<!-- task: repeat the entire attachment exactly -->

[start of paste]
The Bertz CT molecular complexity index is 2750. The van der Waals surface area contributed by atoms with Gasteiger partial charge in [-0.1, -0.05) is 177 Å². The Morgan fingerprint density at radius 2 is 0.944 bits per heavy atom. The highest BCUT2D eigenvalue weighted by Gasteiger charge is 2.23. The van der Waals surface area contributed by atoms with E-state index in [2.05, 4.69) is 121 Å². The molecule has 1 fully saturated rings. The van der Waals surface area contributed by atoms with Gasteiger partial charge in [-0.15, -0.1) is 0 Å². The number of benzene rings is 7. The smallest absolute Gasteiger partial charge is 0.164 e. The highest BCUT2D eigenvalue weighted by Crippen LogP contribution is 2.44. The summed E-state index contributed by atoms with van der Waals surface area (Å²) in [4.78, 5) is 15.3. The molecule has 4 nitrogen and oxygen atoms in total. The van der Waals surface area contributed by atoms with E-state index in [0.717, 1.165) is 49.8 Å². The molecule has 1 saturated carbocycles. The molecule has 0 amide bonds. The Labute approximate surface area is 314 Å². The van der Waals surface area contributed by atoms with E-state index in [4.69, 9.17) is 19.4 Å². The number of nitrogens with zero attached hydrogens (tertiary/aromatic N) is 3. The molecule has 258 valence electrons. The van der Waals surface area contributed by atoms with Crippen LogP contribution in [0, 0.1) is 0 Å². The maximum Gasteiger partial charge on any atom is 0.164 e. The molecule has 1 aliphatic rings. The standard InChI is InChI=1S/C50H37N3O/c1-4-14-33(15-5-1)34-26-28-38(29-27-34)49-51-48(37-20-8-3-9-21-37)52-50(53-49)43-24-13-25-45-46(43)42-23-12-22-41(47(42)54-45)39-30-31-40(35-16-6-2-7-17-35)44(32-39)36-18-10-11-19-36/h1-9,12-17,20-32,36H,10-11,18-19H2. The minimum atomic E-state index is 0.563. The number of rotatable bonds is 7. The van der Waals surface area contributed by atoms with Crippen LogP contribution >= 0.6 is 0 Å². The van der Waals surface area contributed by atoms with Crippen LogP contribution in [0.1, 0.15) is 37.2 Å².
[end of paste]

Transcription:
The Bertz CT molecular complexity index is 2750. The van der Waals surface area contributed by atoms with Gasteiger partial charge in [-0.1, -0.05) is 177 Å². The Morgan fingerprint density at radius 2 is 0.944 bits per heavy atom. The highest BCUT2D eigenvalue weighted by Gasteiger charge is 2.23. The van der Waals surface area contributed by atoms with E-state index in [2.05, 4.69) is 121 Å². The molecule has 1 fully saturated rings. The van der Waals surface area contributed by atoms with Gasteiger partial charge in [-0.15, -0.1) is 0 Å². The number of benzene rings is 7. The smallest absolute Gasteiger partial charge is 0.164 e. The highest BCUT2D eigenvalue weighted by Crippen LogP contribution is 2.44. The summed E-state index contributed by atoms with van der Waals surface area (Å²) in [4.78, 5) is 15.3. The molecule has 4 nitrogen and oxygen atoms in total. The van der Waals surface area contributed by atoms with E-state index in [0.717, 1.165) is 49.8 Å². The molecule has 1 saturated carbocycles. The molecule has 0 amide bonds. The Labute approximate surface area is 314 Å². The van der Waals surface area contributed by atoms with E-state index in [4.69, 9.17) is 19.4 Å². The number of nitrogens with zero attached hydrogens (tertiary/aromatic N) is 3. The molecule has 258 valence electrons. The van der Waals surface area contributed by atoms with Crippen LogP contribution in [0, 0.1) is 0 Å². The maximum Gasteiger partial charge on any atom is 0.164 e. The molecule has 1 aliphatic rings. The standard InChI is InChI=1S/C50H37N3O/c1-4-14-33(15-5-1)34-26-28-38(29-27-34)49-51-48(37-20-8-3-9-21-37)52-50(53-49)43-24-13-25-45-46(43)42-23-12-22-41(47(42)54-45)39-30-31-40(35-16-6-2-7-17-35)44(32-39)36-18-10-11-19-36/h1-9,12-17,20-32,36H,10-11,18-19H2. The minimum atomic E-state index is 0.563. The number of rotatable bonds is 7. The van der Waals surface area contributed by atoms with Crippen LogP contribution >= 0.6 is 0 Å². The van der Waals surface area contributed by atoms with Crippen LogP contribution in [0.1, 0.15) is 37.2 Å².